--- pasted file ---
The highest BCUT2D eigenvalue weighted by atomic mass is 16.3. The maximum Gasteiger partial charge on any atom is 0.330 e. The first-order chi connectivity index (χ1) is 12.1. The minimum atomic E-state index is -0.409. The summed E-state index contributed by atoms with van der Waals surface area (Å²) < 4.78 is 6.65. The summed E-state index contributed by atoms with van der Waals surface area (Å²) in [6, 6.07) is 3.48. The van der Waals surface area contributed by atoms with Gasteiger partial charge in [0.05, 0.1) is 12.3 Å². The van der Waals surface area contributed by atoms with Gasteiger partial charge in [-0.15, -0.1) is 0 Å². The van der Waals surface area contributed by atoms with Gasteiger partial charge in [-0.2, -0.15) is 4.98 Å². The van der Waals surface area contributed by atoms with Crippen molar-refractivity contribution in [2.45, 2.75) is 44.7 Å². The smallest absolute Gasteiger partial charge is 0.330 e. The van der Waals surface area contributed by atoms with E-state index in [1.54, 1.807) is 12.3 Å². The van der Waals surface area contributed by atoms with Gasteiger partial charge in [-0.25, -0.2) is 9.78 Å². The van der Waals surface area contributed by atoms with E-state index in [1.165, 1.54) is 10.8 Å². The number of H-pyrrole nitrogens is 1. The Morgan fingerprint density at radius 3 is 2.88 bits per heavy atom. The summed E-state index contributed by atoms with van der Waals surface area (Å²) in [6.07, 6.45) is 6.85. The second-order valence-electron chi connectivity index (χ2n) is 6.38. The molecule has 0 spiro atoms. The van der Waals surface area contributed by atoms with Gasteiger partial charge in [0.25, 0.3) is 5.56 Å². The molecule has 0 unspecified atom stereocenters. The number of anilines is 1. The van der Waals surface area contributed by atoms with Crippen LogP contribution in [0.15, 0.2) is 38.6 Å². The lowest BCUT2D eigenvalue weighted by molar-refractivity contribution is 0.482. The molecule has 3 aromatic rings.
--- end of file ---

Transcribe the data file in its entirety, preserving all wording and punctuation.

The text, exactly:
The highest BCUT2D eigenvalue weighted by atomic mass is 16.3. The maximum Gasteiger partial charge on any atom is 0.330 e. The first-order chi connectivity index (χ1) is 12.1. The minimum atomic E-state index is -0.409. The summed E-state index contributed by atoms with van der Waals surface area (Å²) < 4.78 is 6.65. The summed E-state index contributed by atoms with van der Waals surface area (Å²) in [6, 6.07) is 3.48. The van der Waals surface area contributed by atoms with Gasteiger partial charge in [0.05, 0.1) is 12.3 Å². The van der Waals surface area contributed by atoms with Gasteiger partial charge in [-0.15, -0.1) is 0 Å². The van der Waals surface area contributed by atoms with Gasteiger partial charge in [-0.2, -0.15) is 4.98 Å². The van der Waals surface area contributed by atoms with Crippen molar-refractivity contribution in [2.45, 2.75) is 44.7 Å². The smallest absolute Gasteiger partial charge is 0.330 e. The van der Waals surface area contributed by atoms with E-state index in [1.54, 1.807) is 12.3 Å². The van der Waals surface area contributed by atoms with Gasteiger partial charge in [-0.25, -0.2) is 9.78 Å². The van der Waals surface area contributed by atoms with E-state index in [1.165, 1.54) is 10.8 Å². The number of H-pyrrole nitrogens is 1. The Morgan fingerprint density at radius 3 is 2.88 bits per heavy atom. The summed E-state index contributed by atoms with van der Waals surface area (Å²) in [6.07, 6.45) is 6.85. The second-order valence-electron chi connectivity index (χ2n) is 6.38. The molecule has 0 spiro atoms. The van der Waals surface area contributed by atoms with Gasteiger partial charge in [0.25, 0.3) is 5.56 Å². The molecule has 0 unspecified atom stereocenters. The number of anilines is 1. The van der Waals surface area contributed by atoms with Crippen LogP contribution in [0.15, 0.2) is 38.6 Å². The lowest BCUT2D eigenvalue weighted by molar-refractivity contribution is 0.482. The molecule has 3 aromatic rings.